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Backups with finished basements, sanitary sewer

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  • Backups with finished basements, sanitary sewer

    Finished basements and the possiblity of sanitary sewer backups. What are you doing or advising customers can be done to help reduce the chance of waste water damage?
    Thanks, Dennis........

  • #2
    Hi, Dennis: I'm not a plumber, but I know they make a back water valve that can be installed. I don't know the pros and cons of them. Maybe some of the plumbers here can comment on them.


    • #3
      anytime a plumbing fixture drain is below the level of the downstream manhole or curb, a backwater valve is required to prevent waste from the public sewer getting back into your fixtures incase the public main backs up.

      the fixtures that are connected to the backwater valve can only be the ones below the level of the manhole. upper floor fixtures can't be connected to it.

      the back water valve has to be accessable for cleaning and you don't want to snake into the valve. you'll get your cable caught

      i'm not a big fan of these valves, as they tend to stick and not close or open 100%.

      phoebe it is


      • #4
        backwater et. al.

        I'm with you, I've never been a fan of backwater valves. I understand their usefullness, though.

        The real solution for finished basements is a combination of backwater valve and an exterior ground-level cleanout.

        Pulling the plug from an outside cleanout is much preferable to pulling the plug from an overhead cleanout in a finished basement. Not only does the homeowner not get a dookie flood in their basement, I don't take a dookie shower.



        • #5
          Without knowing all of your elevations it is hard to give you an exact answer. A few things I wanted to clear up though. Rick’s post is right on except for a few items. The code use to talk about the curb elevation but that language was dropped 12-years or so ago. All fixtures which have a flood rim installed below the next upstream manhole needs to be protected by a backwater valve.

          Fixtures which have flood rims which are above the next upstream manholes cannot be drained through the backwater valve. The reason to not drain fixtures through a backwater valve unless they need it is they are very problematic and can clog often. Still you need to check your local codes because in Southern Nevada if one fixture in a single family home needs to be drained through a backwater valve all the fixtures can be drained through the backwater valve.

          While I hate backwater valves and try to design jobs that don’t need them I won’t eliminate one that is needed. I have represented both Municipalities and home owners in major law suits due to homes ending up with several feet of raw sewage in the home. Understand the backwater valve is not to protect the home from sewage from within it is to protect the home from all of your neighbor’s sewage should the main sewer in the street backup.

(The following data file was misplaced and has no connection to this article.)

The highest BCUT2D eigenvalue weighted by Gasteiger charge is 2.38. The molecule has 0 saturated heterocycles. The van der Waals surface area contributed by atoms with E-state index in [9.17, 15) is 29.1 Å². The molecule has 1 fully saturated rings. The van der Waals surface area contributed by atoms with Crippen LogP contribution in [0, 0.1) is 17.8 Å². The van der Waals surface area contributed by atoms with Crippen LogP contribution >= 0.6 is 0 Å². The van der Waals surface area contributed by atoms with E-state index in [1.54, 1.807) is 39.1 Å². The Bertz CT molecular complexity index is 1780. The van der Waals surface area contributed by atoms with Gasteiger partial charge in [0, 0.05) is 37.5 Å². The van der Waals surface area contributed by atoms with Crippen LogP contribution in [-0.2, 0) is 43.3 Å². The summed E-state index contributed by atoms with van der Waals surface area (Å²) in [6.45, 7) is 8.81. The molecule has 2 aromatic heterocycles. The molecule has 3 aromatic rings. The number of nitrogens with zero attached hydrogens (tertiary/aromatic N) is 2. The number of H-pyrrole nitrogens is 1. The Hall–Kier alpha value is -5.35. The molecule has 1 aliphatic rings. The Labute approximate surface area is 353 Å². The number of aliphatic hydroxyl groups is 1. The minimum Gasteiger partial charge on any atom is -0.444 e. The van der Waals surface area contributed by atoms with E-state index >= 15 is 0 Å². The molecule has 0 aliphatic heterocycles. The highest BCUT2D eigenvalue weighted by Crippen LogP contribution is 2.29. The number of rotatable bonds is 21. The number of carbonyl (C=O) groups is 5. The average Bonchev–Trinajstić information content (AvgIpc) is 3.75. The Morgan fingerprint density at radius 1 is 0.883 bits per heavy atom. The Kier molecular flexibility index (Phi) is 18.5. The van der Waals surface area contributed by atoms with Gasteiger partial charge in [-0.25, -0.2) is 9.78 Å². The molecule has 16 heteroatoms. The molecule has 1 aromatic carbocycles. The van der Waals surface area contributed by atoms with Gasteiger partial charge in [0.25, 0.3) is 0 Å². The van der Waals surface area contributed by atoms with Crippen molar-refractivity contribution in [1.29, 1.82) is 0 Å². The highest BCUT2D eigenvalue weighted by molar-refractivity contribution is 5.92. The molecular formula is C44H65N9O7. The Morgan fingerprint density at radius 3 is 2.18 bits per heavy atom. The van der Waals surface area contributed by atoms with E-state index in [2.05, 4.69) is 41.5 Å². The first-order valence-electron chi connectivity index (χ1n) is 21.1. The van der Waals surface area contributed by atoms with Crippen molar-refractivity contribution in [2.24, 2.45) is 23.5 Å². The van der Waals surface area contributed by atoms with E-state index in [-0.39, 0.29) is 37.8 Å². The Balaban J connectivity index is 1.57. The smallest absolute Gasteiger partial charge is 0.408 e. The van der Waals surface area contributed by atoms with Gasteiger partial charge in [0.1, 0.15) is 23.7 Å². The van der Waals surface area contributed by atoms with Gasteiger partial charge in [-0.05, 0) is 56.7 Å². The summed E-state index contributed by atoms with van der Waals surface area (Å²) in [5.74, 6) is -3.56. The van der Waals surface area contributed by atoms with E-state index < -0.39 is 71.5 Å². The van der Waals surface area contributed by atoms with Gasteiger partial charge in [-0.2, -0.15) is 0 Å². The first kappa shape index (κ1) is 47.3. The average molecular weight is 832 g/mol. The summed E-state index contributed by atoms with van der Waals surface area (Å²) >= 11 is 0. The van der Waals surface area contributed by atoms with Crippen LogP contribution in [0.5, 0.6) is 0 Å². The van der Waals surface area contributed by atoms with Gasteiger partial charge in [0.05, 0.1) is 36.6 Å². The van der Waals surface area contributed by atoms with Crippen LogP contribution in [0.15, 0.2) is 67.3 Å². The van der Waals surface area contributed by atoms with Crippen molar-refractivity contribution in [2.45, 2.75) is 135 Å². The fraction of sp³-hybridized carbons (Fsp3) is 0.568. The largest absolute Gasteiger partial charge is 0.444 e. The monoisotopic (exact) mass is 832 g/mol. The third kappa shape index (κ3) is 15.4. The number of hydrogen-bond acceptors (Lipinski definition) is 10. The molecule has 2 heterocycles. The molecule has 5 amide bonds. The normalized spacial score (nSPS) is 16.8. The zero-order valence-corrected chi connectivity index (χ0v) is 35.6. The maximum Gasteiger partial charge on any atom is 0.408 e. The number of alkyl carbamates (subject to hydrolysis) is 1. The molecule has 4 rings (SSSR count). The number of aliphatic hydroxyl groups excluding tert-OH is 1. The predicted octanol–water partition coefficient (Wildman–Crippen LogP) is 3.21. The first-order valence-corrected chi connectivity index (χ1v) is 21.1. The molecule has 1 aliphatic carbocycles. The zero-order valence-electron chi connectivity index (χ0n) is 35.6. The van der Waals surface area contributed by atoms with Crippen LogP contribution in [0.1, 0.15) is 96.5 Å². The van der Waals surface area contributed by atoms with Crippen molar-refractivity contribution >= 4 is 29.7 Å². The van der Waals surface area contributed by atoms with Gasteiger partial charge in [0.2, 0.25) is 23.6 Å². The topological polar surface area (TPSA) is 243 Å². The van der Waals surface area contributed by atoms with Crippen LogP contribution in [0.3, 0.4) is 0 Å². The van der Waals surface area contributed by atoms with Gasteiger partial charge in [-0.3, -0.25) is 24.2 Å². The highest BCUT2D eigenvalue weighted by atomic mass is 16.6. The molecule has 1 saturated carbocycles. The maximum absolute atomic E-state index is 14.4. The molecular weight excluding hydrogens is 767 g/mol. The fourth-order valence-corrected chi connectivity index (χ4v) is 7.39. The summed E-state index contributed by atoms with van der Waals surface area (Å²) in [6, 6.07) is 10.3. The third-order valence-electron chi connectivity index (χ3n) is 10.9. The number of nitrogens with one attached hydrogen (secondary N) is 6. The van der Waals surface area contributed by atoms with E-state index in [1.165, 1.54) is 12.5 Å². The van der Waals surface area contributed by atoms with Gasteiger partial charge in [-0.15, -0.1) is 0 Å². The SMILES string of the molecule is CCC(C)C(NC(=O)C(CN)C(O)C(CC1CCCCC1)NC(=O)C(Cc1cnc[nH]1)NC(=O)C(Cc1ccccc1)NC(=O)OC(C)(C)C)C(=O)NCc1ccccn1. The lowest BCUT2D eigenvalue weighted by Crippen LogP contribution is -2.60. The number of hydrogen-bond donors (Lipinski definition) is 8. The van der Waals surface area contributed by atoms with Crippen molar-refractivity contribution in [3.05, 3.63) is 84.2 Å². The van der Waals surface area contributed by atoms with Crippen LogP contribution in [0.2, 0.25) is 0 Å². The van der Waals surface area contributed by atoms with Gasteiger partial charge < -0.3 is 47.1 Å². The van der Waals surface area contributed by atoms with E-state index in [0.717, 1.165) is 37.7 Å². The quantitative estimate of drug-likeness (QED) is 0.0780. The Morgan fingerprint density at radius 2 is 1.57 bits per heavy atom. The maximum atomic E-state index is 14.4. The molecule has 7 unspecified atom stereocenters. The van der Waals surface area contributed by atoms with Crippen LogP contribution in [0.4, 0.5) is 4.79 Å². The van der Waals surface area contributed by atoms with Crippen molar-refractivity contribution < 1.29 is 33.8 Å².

Assuming you do not need a backwater valve the exterior clean out can help assuming the exterior elevation is below the flood rim or the fixtures in the basement. However I would make sure you have an exterior cleanout regardless of the height.

          "Somewhere a Village is Missing Twelve Idiots!" - Casey Anthony

          I never lost a cent on the jobs I didn't get!


          • #6
            There is a product, I believe it's called "sewer popper", which will not prevent backflow but can provide some type of early warning in some cases. In the case of a basement bath I'm pretty sure it wouldn't work unless grade level was no higher than basement slab level. I've never installed one, although I have one riding around on my truck, but for people who have recurring back ups and either don't have the money or the will to repair the problem, it could be helpful as far as letting you know that you need to have it cabled before something in the house backs up.

            You will need an outside clean out (the farther from the house the better as long as the cleanout access is still below or at the basement slab level and the cleanout is located between the sewer trouble spot and the house). You remove the c.o. plug and screw in the sewer popper. Once you've done that you simply set the float on top of the base of the sewer popper. The base and the float are chamfered to seal the opening but otherwise the float is simply held in place by gravity (you should not use any pipe dope to try to improve the quality of the seal!). When the sewer backs up to the point of the float, the float is pushed out of the top of the pipe and I'm sure you will get the contents of the pipe on the ground (but that's a lot better than in your house). Hopefully it's located somewhere that's easy to moniter (but it will probably be in the middle of a 30 year old shrub bed ). Anyway, I really can't say how well they work or if they work at all, but it's a pretty inexpensive way to get some early warning if they do work. Also I haven't looked into what the code will allow with respect to this device, so as always, check it out first. If anyone has any experience using one of these I'd be interested in knowing how well they work or don't work.


            • #7
              I understand the grinder pump & check valve better now. I can see how this protects a basement. The waste would only be from the basement toilet not the neighbors.